The U.S. traded in tight ranges overnight, a trend that has become familiar this week. The greenback failed to react to yesterday’s jobless claims that showed continued positive signs for the nation’s labor market. Indeed, continuing claims were at their lowest in 30 years.
This morning’s data may provide a catalyst for volatility. The greenback is losing slightly as retail sales failed to meet estimates. Total sales registered at 0.4% in April, missing expectations of a 0.6% rise. The ex-auto print also underwhelmed. However, the positive growth will be seen as bright spot for the U.S. economy as a seasonal slowdown in March can be written off as a one-off. Indeed, March’s number was upwardly revised to 0.1% from a previous reading of a 0.2% contraction. A separate report showed that inflation pressures remain constant in the economy. Year of year CPI is currently at 2.2%, mostly in line with the Fed’s goal of 2.0%.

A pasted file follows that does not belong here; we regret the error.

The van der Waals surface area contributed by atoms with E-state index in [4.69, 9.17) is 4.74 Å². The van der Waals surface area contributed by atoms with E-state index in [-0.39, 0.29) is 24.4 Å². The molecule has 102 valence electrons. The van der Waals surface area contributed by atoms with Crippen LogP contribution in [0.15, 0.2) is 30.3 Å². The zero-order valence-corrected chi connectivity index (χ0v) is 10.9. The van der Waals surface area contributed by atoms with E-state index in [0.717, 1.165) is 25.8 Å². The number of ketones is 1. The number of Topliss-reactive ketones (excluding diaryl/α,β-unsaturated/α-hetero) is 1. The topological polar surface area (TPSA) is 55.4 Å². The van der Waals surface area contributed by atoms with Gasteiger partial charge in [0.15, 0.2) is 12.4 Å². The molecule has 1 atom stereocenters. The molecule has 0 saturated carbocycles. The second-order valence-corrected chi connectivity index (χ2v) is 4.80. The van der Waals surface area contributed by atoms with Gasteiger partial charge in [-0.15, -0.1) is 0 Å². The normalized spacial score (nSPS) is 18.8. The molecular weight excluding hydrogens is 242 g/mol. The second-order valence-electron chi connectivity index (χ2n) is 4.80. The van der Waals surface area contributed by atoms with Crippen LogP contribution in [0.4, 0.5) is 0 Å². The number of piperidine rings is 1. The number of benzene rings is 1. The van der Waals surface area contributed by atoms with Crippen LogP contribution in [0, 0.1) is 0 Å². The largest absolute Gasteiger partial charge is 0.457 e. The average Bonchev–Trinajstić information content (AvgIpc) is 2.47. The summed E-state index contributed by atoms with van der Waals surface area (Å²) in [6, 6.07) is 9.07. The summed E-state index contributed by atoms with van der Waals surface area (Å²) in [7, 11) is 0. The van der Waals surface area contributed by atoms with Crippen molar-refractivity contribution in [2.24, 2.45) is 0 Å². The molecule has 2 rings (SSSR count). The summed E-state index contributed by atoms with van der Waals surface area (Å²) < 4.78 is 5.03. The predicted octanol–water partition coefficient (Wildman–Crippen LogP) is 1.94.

Later, the Federal Reserve’s Evans and Harker will speak but may draw less attention on a Friday afternoon.
The Euro failed to improve on good data and is set for its first weekly decline in over a month versus the U.S. dollar. German gross domestic product rose 0.6% in the first quarter and registered a 1.7% gain. The pace for the fourth quarter was upwardly revised to 1.8%. The strong German data was apparently washed out by disappointing Eurozone industrial production. The -0.1% print failed to meet estimates of a sluggish 0.3% gain.
The Euro had gained for fourth straight week versus the U.S. dollar leading up to the French election. However, this Euro appears to have reached a top and is settling into new, lower ranges against the U.S. dollar.
The British pound extended its decline from yesterday overnight, moving below key technical support levels. The sterling’s sell-off began yesterday as “Super Thursday” proved to be mostly a non-event. BoE policy makers seem set on the status-quo on rates despite rising inflation. The vote did show a split 7-1 in favor of keeping policy unchanged. Further splits will be seen as a move towards tightening and likely boost the sterling.